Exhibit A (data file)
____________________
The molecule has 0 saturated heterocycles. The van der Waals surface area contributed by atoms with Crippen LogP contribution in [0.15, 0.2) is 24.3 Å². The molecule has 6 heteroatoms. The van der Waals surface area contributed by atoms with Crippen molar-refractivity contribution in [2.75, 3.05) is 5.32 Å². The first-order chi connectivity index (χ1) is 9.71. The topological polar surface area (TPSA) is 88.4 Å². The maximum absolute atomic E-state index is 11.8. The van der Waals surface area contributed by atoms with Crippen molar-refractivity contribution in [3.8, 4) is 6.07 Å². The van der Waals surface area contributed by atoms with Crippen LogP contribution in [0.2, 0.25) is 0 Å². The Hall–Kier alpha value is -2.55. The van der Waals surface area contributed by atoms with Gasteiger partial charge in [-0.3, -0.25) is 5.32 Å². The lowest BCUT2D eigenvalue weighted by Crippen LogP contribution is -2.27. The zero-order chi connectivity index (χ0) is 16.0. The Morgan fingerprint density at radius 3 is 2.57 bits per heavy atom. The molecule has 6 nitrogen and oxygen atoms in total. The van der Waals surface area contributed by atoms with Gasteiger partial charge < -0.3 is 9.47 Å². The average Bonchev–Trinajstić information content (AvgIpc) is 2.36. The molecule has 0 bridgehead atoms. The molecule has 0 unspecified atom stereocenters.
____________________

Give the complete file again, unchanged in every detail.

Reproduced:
The molecule has 0 saturated heterocycles. The van der Waals surface area contributed by atoms with Crippen LogP contribution in [0.15, 0.2) is 24.3 Å². The molecule has 6 heteroatoms. The van der Waals surface area contributed by atoms with Crippen molar-refractivity contribution in [2.75, 3.05) is 5.32 Å². The first-order chi connectivity index (χ1) is 9.71. The topological polar surface area (TPSA) is 88.4 Å². The maximum absolute atomic E-state index is 11.8. The van der Waals surface area contributed by atoms with Crippen molar-refractivity contribution in [3.8, 4) is 6.07 Å². The van der Waals surface area contributed by atoms with Crippen LogP contribution in [0.2, 0.25) is 0 Å². The Hall–Kier alpha value is -2.55. The van der Waals surface area contributed by atoms with Gasteiger partial charge in [-0.3, -0.25) is 5.32 Å². The lowest BCUT2D eigenvalue weighted by Crippen LogP contribution is -2.27. The zero-order chi connectivity index (χ0) is 16.0. The Morgan fingerprint density at radius 3 is 2.57 bits per heavy atom. The molecule has 6 nitrogen and oxygen atoms in total. The van der Waals surface area contributed by atoms with Gasteiger partial charge < -0.3 is 9.47 Å². The average Bonchev–Trinajstić information content (AvgIpc) is 2.36. The molecule has 0 bridgehead atoms. The molecule has 0 unspecified atom stereocenters.